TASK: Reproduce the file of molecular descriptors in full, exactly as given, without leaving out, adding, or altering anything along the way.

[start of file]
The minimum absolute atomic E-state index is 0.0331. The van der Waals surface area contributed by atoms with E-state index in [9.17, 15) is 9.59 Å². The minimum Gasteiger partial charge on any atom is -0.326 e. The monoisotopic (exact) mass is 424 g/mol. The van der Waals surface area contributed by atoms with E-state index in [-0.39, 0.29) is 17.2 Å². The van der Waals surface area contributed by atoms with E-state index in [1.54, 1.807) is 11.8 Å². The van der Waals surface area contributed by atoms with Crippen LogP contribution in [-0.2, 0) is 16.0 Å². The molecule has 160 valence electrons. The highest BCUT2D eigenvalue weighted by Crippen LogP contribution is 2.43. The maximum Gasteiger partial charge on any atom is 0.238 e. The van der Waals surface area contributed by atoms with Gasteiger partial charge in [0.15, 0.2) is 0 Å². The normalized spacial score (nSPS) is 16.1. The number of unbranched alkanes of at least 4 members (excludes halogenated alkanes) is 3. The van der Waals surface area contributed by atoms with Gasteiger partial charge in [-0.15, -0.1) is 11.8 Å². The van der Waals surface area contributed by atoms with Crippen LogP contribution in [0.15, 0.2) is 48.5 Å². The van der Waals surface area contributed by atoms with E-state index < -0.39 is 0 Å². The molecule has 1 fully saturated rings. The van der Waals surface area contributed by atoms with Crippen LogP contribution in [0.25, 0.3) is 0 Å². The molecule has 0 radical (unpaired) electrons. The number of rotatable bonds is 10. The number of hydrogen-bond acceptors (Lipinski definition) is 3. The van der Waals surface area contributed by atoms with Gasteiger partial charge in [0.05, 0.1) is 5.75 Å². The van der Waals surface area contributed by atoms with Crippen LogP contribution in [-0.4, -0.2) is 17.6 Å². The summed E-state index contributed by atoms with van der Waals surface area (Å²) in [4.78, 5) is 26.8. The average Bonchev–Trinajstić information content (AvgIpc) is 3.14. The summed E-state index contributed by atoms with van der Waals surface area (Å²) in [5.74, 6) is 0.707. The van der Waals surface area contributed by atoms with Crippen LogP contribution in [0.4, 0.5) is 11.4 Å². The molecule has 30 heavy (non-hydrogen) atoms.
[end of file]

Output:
The minimum absolute atomic E-state index is 0.0331. The van der Waals surface area contributed by atoms with E-state index in [9.17, 15) is 9.59 Å². The minimum Gasteiger partial charge on any atom is -0.326 e. The monoisotopic (exact) mass is 424 g/mol. The van der Waals surface area contributed by atoms with E-state index in [-0.39, 0.29) is 17.2 Å². The van der Waals surface area contributed by atoms with E-state index in [1.54, 1.807) is 11.8 Å². The van der Waals surface area contributed by atoms with Crippen LogP contribution in [-0.2, 0) is 16.0 Å². The molecule has 160 valence electrons. The highest BCUT2D eigenvalue weighted by Crippen LogP contribution is 2.43. The maximum Gasteiger partial charge on any atom is 0.238 e. The van der Waals surface area contributed by atoms with Gasteiger partial charge in [0.15, 0.2) is 0 Å². The normalized spacial score (nSPS) is 16.1. The number of unbranched alkanes of at least 4 members (excludes halogenated alkanes) is 3. The van der Waals surface area contributed by atoms with Gasteiger partial charge in [-0.15, -0.1) is 11.8 Å². The van der Waals surface area contributed by atoms with Crippen LogP contribution in [0.15, 0.2) is 48.5 Å². The van der Waals surface area contributed by atoms with E-state index < -0.39 is 0 Å². The molecule has 1 fully saturated rings. The van der Waals surface area contributed by atoms with Crippen LogP contribution in [0.25, 0.3) is 0 Å². The molecule has 0 radical (unpaired) electrons. The number of rotatable bonds is 10. The number of hydrogen-bond acceptors (Lipinski definition) is 3. The van der Waals surface area contributed by atoms with Gasteiger partial charge in [0.05, 0.1) is 5.75 Å². The van der Waals surface area contributed by atoms with Crippen LogP contribution in [-0.4, -0.2) is 17.6 Å². The summed E-state index contributed by atoms with van der Waals surface area (Å²) in [4.78, 5) is 26.8. The average Bonchev–Trinajstić information content (AvgIpc) is 3.14. The summed E-state index contributed by atoms with van der Waals surface area (Å²) in [5.74, 6) is 0.707. The van der Waals surface area contributed by atoms with Crippen LogP contribution in [0.4, 0.5) is 11.4 Å². The molecule has 30 heavy (non-hydrogen) atoms.